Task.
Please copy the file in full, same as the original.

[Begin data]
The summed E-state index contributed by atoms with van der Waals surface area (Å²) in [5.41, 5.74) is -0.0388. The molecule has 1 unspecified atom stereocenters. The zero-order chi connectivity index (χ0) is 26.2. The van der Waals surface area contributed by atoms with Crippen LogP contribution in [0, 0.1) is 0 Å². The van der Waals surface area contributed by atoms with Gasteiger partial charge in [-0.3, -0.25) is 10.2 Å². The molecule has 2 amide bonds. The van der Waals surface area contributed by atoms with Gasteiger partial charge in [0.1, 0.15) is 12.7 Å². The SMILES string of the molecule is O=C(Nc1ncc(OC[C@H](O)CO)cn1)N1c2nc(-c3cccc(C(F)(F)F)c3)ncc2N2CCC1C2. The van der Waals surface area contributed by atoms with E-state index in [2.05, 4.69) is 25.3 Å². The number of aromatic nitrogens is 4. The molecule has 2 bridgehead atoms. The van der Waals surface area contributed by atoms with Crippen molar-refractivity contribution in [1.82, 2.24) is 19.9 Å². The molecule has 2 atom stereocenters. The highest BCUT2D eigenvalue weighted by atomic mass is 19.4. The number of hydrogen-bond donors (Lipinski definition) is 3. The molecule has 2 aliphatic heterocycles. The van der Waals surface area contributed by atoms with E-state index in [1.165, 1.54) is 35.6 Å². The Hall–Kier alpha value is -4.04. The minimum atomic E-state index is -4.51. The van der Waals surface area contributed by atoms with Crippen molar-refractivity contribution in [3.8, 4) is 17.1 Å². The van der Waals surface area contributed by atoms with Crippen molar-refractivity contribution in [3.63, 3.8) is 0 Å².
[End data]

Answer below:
The summed E-state index contributed by atoms with van der Waals surface area (Å²) in [5.41, 5.74) is -0.0388. The molecule has 1 unspecified atom stereocenters. The zero-order chi connectivity index (χ0) is 26.2. The van der Waals surface area contributed by atoms with Crippen LogP contribution in [0, 0.1) is 0 Å². The van der Waals surface area contributed by atoms with Gasteiger partial charge in [-0.3, -0.25) is 10.2 Å². The molecule has 2 amide bonds. The van der Waals surface area contributed by atoms with Gasteiger partial charge in [0.1, 0.15) is 12.7 Å². The SMILES string of the molecule is O=C(Nc1ncc(OC[C@H](O)CO)cn1)N1c2nc(-c3cccc(C(F)(F)F)c3)ncc2N2CCC1C2. The van der Waals surface area contributed by atoms with E-state index in [2.05, 4.69) is 25.3 Å². The number of aromatic nitrogens is 4. The molecule has 2 bridgehead atoms. The van der Waals surface area contributed by atoms with Crippen molar-refractivity contribution in [1.82, 2.24) is 19.9 Å². The molecule has 2 atom stereocenters. The highest BCUT2D eigenvalue weighted by atomic mass is 19.4. The number of hydrogen-bond donors (Lipinski definition) is 3. The molecule has 2 aliphatic heterocycles. The van der Waals surface area contributed by atoms with E-state index in [1.165, 1.54) is 35.6 Å². The Hall–Kier alpha value is -4.04. The minimum atomic E-state index is -4.51. The van der Waals surface area contributed by atoms with Crippen molar-refractivity contribution in [3.8, 4) is 17.1 Å². The van der Waals surface area contributed by atoms with Crippen molar-refractivity contribution in [3.63, 3.8) is 0 Å².